The final two items on the “Do Not Do” list from January 10th:
And do not begin a sentence with a conjunction
Taking the second item first: conjunctions bridge words, sentences, phrases, or clauses. The word and is by far the most common; others include but, or, yet, as, so—there are many others.
Despite the “rule,” beginning a sentence with a conjunction is at times the most powerful way to create the desired effect.
Below is a section from my fantasy short story, “Nychelle’s Gate” to demonstrate what I mean.
“I am here for my sister.”
“She is of our people,” the Elder said. “You are not.”
The words confirming Nychelle’s banishment stung in a place that used to exist but began to erode first with the rape, then with her escape, and vanished altogether during her time in the valley. Or so she thought.
I had several choices:
Had I chosen to add Or so she thought at the end of the sentence—either by a comma, dashes, or semi-colon—would have 1) made the sentence overly long and awkward, and 2) lost the impact of Nychelle’s realization that banishment held a deep hurt she thought no longer existed. In this case, the decision to break the rule was an easy one.
As with all instances when you choose to break one of the rules, make sure the decision is based on improving the impact on the reader, or for clarification.
Dialogue is a place where beginning a sentence with a conjunction is universally acceptable.
“But you can’t do that,” would be a common speech pattern.
Again, refrain from using the technique too often or it removes the impact and deems the style mediocre, or worse, intrusive.
Sentence fragments (those missing a noun-verb connection or with a dependent clause) are usually better rewritten, but again, there are times when a fragment is a viable and preferable option.
Simply put, a fragment is a group of words without a complete thought.
Went to the store. Who went to the store? No subject
Shot out the door. What or Who shot out the door? No subject
The dog. The dog did What? No verb.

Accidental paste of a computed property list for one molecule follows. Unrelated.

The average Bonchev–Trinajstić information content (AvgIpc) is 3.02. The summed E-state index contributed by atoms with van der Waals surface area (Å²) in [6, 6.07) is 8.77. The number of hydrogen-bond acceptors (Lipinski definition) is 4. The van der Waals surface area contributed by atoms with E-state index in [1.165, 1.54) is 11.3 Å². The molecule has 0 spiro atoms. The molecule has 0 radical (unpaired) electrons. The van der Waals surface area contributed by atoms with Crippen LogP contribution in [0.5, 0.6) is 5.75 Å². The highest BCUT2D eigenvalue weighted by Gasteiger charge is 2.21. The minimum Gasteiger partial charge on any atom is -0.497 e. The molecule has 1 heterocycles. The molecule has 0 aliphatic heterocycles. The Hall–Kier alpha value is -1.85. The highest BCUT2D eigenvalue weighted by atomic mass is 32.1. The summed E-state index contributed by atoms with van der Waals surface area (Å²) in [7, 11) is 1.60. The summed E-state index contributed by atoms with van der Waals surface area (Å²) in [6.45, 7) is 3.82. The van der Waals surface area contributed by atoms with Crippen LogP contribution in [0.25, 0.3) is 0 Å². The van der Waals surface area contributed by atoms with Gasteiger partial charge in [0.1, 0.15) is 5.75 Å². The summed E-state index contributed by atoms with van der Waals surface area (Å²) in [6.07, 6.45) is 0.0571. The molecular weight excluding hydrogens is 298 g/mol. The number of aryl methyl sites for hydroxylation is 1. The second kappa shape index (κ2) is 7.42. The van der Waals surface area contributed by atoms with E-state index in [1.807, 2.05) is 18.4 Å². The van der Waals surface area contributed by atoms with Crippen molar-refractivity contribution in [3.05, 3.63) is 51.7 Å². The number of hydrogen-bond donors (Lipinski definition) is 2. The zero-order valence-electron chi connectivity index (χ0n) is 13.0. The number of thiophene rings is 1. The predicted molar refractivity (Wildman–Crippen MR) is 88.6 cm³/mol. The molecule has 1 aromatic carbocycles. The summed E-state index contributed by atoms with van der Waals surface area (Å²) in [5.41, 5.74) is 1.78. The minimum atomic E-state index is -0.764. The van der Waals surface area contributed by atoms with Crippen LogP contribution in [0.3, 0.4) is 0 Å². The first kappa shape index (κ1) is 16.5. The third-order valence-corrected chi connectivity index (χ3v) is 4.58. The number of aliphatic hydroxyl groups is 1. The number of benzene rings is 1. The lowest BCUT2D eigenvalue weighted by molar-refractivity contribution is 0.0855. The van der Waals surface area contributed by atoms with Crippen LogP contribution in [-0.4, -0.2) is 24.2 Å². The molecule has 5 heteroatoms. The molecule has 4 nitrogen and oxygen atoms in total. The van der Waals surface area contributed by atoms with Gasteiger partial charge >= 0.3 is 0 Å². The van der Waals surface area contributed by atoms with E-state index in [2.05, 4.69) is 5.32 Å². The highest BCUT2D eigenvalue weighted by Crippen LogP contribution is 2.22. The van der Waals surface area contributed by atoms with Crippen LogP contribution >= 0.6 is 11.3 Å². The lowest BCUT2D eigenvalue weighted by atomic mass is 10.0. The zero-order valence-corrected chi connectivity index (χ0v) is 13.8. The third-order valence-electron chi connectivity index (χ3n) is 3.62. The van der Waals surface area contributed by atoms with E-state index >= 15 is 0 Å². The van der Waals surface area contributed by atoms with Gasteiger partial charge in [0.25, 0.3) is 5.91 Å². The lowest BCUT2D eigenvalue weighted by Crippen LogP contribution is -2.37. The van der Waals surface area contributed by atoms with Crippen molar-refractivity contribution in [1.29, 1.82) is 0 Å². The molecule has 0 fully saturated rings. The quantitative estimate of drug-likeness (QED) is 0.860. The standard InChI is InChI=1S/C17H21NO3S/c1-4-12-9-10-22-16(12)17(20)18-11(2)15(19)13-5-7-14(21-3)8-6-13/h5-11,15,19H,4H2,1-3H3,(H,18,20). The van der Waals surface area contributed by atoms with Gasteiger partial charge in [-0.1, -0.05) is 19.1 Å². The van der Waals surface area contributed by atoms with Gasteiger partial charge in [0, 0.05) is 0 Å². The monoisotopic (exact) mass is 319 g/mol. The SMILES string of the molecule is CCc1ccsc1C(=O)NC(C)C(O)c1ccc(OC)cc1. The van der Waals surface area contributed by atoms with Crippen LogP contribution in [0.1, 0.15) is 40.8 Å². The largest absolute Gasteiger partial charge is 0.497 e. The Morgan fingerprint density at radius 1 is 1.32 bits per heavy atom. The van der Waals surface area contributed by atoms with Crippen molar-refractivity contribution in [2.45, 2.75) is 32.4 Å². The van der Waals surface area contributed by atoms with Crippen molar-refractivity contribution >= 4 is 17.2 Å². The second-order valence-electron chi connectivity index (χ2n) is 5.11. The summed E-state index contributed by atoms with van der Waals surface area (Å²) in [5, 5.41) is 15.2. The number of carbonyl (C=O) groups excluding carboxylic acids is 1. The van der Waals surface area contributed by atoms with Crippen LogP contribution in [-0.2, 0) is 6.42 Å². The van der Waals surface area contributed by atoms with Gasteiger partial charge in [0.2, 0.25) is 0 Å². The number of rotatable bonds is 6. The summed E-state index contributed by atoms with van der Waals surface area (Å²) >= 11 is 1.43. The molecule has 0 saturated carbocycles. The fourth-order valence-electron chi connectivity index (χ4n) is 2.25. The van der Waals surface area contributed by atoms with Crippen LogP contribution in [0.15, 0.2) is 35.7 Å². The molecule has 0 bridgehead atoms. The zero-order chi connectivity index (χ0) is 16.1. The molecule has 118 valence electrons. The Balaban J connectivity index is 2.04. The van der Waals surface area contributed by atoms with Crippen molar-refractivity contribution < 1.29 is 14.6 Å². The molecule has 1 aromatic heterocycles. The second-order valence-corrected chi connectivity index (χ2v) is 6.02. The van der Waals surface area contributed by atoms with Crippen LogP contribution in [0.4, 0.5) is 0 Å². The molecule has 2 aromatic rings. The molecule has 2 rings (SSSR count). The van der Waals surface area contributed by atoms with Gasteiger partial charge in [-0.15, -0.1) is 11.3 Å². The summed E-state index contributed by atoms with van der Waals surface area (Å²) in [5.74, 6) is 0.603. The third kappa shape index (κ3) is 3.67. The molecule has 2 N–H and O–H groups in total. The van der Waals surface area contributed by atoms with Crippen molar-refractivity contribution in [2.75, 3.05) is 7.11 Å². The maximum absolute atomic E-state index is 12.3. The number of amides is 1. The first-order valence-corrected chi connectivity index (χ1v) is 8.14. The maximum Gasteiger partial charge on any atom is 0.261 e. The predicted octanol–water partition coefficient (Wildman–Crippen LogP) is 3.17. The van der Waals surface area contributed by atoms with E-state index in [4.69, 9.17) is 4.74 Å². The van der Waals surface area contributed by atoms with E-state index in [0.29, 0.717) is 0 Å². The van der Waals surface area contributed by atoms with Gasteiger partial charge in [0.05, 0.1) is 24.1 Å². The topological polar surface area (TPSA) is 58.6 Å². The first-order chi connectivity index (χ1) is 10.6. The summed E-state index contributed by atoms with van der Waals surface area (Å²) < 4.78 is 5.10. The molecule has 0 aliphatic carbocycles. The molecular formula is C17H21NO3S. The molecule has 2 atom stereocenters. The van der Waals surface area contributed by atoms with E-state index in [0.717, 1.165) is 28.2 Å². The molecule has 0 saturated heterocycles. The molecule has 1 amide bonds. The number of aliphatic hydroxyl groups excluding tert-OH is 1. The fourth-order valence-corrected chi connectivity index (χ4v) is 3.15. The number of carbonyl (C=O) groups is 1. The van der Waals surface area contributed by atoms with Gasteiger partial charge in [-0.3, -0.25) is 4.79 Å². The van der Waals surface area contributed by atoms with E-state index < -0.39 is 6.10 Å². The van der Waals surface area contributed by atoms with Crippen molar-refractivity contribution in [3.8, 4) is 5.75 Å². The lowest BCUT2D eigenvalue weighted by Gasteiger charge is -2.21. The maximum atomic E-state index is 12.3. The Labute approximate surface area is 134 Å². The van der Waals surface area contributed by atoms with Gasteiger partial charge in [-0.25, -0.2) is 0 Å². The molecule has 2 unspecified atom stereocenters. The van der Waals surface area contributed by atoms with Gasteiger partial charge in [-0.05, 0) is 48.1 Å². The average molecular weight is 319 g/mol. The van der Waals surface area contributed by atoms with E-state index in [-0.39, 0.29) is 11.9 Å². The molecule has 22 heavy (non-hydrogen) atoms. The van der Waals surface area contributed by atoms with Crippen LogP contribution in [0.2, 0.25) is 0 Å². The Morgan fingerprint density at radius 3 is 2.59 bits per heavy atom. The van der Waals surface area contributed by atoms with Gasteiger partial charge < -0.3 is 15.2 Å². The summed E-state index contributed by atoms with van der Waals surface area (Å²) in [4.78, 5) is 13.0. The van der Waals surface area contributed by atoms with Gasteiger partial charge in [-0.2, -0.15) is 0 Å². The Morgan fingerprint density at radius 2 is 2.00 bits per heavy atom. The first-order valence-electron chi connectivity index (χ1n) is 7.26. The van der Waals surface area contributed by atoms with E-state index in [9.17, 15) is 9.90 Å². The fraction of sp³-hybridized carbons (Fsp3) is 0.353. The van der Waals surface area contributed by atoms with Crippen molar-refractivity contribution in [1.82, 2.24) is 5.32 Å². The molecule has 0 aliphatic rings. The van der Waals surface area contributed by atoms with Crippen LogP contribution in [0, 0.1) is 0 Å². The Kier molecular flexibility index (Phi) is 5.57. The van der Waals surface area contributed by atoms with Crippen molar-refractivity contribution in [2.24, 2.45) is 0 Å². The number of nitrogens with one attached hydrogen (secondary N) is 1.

Over the hill. What or who went over the hill? No subject.
At times, a reference to a common cliché is all you need to motivate the reader to finish the thought in their own mind despite being a fragment.
When in Rome . . .
As with conjunctions, dialogue is a place where a fragment is acceptable even by the stodgiest editor. (This sentence is a fragment, but you might not think so by looking at it).
There exists another type of fragment that permeates our culture where tweets, facebook posts, and other social media instances attempt to impact the reader. At least that is the goal, I suppose. You have seen it.
Do. Not. Do.
This should seldom, if ever, be used within prose. See. What. I. Mean?
This concludes the “Do Not Do” list
During the last two months, I have written about the “Do Not Do” list, items repeated often by agents and publishers. The rules (guidelines) are meant to dissuade writers—especially new writers—not from breaking the rules necessarily, but by doing so unwittingly. Overall, the suggestions are correct. You really do not want to have exclamations peppering your manuscript, nor do you want to confuse the reader with improper punctuation or radical viewpoint switches. Likewise, telling rather than showing is often less effective.
Nevertheless, there are times when the rules must be broken, or bent, or ignored completely. My hope in writing about these topics is to show that as long as you, the creator, understand the rules, you will know when they can and should be broken to improve your story. Moderation is key.
And that’s all I have to say about that.
See You on the next page,